a balance to be found and I would not say it is going to be perfect
for every fare payer, between fares and taxpayers in the provision
of a better railway.
215. What about compensation for services which
are delayed or do not run, are cancelled?
(Sir Alastair Morton) I shall not do it in detail
but I usually start by comparing what you get on those airlines
with what we ask of our railways. The answer is that you get a
very much better deal from the railways, much more payback in
cash as well as kind than you ever can hope for by air.
216. Which part are you talking about?
(Sir Alastair Morton) Train operators in this country,
franchisees. You may not get what you want every time but try
it on the airlines. The fact is that we have a culture of giving
money back if your train is late. We can decide that is the correct
culture and we can then pursue it. We do not seem to believe that
is appropriate for leisure or business travel by air. There is
a reason for that difference which I have never yet discovered.
Perhaps it is right to do what we do on rail. Perhaps we have
it at the right level and over time public opinion will make itself
felt. If anybody is abusing a dominant position, the Regulator
and the OFT are there.
217. Should people get compensation when only
two carriages turn up when there are enough passengers for four?
(Sir Alastair Morton) It definitely feels like it
at the time; I am with you on that.
218. What are you going to do about it?
(Sir Alastair Morton) We are pursuing investment in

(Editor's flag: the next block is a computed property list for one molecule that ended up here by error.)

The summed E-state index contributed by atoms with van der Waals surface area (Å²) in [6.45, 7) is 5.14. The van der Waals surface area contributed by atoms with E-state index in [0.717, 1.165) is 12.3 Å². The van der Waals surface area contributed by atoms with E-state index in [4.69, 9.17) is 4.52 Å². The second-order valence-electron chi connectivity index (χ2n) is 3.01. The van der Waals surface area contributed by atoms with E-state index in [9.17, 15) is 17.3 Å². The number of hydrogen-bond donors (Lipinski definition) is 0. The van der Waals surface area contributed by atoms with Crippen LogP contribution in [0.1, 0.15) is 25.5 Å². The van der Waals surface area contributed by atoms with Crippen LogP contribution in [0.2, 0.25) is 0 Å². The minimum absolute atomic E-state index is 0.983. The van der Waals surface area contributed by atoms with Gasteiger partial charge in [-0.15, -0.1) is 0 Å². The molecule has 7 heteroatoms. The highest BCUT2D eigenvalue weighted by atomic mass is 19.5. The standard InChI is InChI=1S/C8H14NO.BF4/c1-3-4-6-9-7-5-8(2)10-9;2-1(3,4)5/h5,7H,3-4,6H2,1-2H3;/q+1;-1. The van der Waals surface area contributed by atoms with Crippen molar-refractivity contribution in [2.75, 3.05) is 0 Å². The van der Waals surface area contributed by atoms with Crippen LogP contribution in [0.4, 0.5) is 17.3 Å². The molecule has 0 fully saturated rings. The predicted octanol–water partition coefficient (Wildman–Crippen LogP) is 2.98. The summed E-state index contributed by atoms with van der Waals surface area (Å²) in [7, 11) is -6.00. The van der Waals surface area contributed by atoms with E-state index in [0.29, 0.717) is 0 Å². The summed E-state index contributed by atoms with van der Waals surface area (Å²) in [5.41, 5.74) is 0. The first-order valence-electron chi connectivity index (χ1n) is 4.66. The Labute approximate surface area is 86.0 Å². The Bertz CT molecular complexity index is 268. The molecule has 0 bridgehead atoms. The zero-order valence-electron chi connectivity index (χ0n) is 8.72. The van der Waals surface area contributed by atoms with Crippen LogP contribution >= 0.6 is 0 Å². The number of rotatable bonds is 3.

(Mr Grant) We have said in new franchise agreements
that compensation for individual delays over 30 minutes will be
offered to season ticket holders. We have also said that cash
rather than vouchers may be offered to passengers in compensation
if they prefer it. It is open to the operators to add the value
of vouchers over cash if they wish to. We are trying to address
the point of compensation for delays in new franchise agreements.
219. How many operating companies do you believe
there will be within the system in the next ten years? I mean
that in terms of ownership.
(Sir Alastair Morton) Operating companies first, ownership
second. We published a map very recently which said there would
be 22 operating companies. We added a sentence near the bottom
saying it is quite possible that neighbouring operations will
be in common ownership. There happens to be a case at the moment:
Connex own South East and South Central. As things stand we have
no objection to Connex unifying the management of those two; they
have in effect done so. Whether that will survive the re-franchising
of South Central we shall see quite soon. Ownership of the 22
or so? Difficult to tell: between six and 12 is low; between 10